Jose “Chegui” Torres was known as a man who wore many hats because he did. Torres, a former light-heavyweight champion who became a boxing official and a writer of books about Muhammad Ali and Mike Tyson, died January 19 in his native Ponce. He was 72.
Torres was laid to rest in Ponce. His wife of 48 years Ramonita Ortiz said he suffered a heart attack. Torres was honored as the hero he was on the island. The mayor of Ponce declared three days of mourning and ordered flags flown at half staff.
Many in New York City where Torres lived for many years also mourned him.
David Bernier, president of the United States Territory Olympic, spoke about Torres during a radio show, saying, “Puerto Rico has lost a great Puerto Rican, a very valiant person who aside from being a good boxer was a fine human being.”
New York City Comptroller Bill Thompson said: “He cared passionately about this city and all New Yorkers. He gained notoriety in the boxing ring. Eventually, he will be remembered for his strength of character and wealth of generosity.
“He was a role model not just for the Puerto Rican community, but for all New Yorkers who saw that one person could make a difference,” Thompson said. “He wanted our streets/neighborhoods to be safe and clean, and refused to sit on the sidelines because he believed in the power of the people.”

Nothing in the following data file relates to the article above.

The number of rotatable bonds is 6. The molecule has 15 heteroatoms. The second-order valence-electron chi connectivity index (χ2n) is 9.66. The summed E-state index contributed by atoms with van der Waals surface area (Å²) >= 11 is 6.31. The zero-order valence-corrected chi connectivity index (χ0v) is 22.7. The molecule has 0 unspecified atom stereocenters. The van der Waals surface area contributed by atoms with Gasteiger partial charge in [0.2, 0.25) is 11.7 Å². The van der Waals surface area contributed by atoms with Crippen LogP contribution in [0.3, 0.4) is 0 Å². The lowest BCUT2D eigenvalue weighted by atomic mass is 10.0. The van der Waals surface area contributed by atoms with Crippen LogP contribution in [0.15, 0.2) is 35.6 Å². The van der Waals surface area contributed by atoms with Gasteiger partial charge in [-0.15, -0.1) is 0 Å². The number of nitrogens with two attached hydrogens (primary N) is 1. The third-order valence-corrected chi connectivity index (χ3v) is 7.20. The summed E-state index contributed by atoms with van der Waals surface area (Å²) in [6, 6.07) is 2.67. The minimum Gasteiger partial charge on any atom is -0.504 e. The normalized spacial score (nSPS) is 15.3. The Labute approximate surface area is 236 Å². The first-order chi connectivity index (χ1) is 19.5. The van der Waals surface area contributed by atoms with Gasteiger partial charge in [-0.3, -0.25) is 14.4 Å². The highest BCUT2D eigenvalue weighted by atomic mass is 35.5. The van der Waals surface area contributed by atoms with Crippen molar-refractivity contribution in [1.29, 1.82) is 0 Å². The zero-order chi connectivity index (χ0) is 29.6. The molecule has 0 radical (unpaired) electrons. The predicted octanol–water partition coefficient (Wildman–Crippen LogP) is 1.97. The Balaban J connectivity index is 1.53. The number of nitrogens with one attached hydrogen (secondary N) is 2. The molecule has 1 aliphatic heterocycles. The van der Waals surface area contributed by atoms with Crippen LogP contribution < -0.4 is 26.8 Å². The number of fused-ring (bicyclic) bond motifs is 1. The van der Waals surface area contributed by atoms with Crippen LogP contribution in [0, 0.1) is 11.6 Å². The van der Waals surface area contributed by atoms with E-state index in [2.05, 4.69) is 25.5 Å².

A place that Torres frequently visited in NYC was El Maestro boxing gym in the Bronx. Fernando "Ponce" Laspina, one of the top trainers at the gym, remembered that Torres also made it a point to visit the gym every time he was in town. He wouldn’t work out with the fighters or trainers, but he always talked to the kids, Ponce said.
“He never turned his back on anyone,” Ponce said. “He was always talking to kids telling them to stay in school, not to hurt each other, shaking hands with everyone in the gym. A true sportsman, gentleman.”
Torres was awarded in 1956 the silver medal at the Olympics games at Melbourne, Australia. He turned pro in 1958. In 1965, he became the first Puerto Rican to win the light heavyweight title. He also served as as chairman of the New York State Athletic Commission.
As a writer, Torres contributed to English and Spanish newspapers. He co-authored the book “Sting Like a Bee,” a biography on Muhammad Ali and wrote the book “Fire and Fear,” a book about former heavyweight champion Mike Tyson.
In the early 1990s, he served as president of the World Boxing Organization until 1995. He was a member of The International Boxing Hall of Fame. He also served as chairman of the New York State Athletic Commission. – Ismael Nunez
Note: The website Virtual Boricua has a tribute to Jose "Chegui" Torres. To visit, go to